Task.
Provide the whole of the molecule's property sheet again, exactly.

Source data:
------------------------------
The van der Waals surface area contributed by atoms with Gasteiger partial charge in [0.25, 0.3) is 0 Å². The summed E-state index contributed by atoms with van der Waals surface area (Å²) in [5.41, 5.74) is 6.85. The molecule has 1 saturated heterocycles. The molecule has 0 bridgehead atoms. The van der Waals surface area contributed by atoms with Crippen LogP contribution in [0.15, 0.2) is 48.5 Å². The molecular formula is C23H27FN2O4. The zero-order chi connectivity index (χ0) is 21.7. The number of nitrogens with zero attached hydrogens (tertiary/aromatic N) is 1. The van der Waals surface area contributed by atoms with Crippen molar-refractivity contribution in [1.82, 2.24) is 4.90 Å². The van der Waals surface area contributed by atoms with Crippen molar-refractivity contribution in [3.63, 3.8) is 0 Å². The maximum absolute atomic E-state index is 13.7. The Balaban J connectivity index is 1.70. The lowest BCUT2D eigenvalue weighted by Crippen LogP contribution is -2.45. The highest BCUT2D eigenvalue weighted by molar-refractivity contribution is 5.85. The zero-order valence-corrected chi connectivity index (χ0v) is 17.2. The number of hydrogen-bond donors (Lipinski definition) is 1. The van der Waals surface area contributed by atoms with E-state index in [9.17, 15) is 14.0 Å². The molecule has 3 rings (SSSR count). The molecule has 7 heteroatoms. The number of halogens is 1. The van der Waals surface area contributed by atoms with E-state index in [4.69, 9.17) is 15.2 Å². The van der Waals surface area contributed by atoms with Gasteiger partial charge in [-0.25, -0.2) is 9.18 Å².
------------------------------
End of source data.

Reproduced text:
The van der Waals surface area contributed by atoms with Gasteiger partial charge in [0.25, 0.3) is 0 Å². The summed E-state index contributed by atoms with van der Waals surface area (Å²) in [5.41, 5.74) is 6.85. The molecule has 1 saturated heterocycles. The molecule has 0 bridgehead atoms. The van der Waals surface area contributed by atoms with Crippen LogP contribution in [0.15, 0.2) is 48.5 Å². The molecular formula is C23H27FN2O4. The zero-order chi connectivity index (χ0) is 21.7. The number of nitrogens with zero attached hydrogens (tertiary/aromatic N) is 1. The van der Waals surface area contributed by atoms with Crippen molar-refractivity contribution in [1.82, 2.24) is 4.90 Å². The van der Waals surface area contributed by atoms with Crippen molar-refractivity contribution in [3.63, 3.8) is 0 Å². The maximum absolute atomic E-state index is 13.7. The Balaban J connectivity index is 1.70. The lowest BCUT2D eigenvalue weighted by Crippen LogP contribution is -2.45. The highest BCUT2D eigenvalue weighted by molar-refractivity contribution is 5.85. The zero-order valence-corrected chi connectivity index (χ0v) is 17.2. The number of hydrogen-bond donors (Lipinski definition) is 1. The van der Waals surface area contributed by atoms with E-state index in [9.17, 15) is 14.0 Å². The molecule has 3 rings (SSSR count). The molecule has 7 heteroatoms. The number of halogens is 1. The van der Waals surface area contributed by atoms with E-state index in [4.69, 9.17) is 15.2 Å². The van der Waals surface area contributed by atoms with Gasteiger partial charge in [-0.25, -0.2) is 9.18 Å².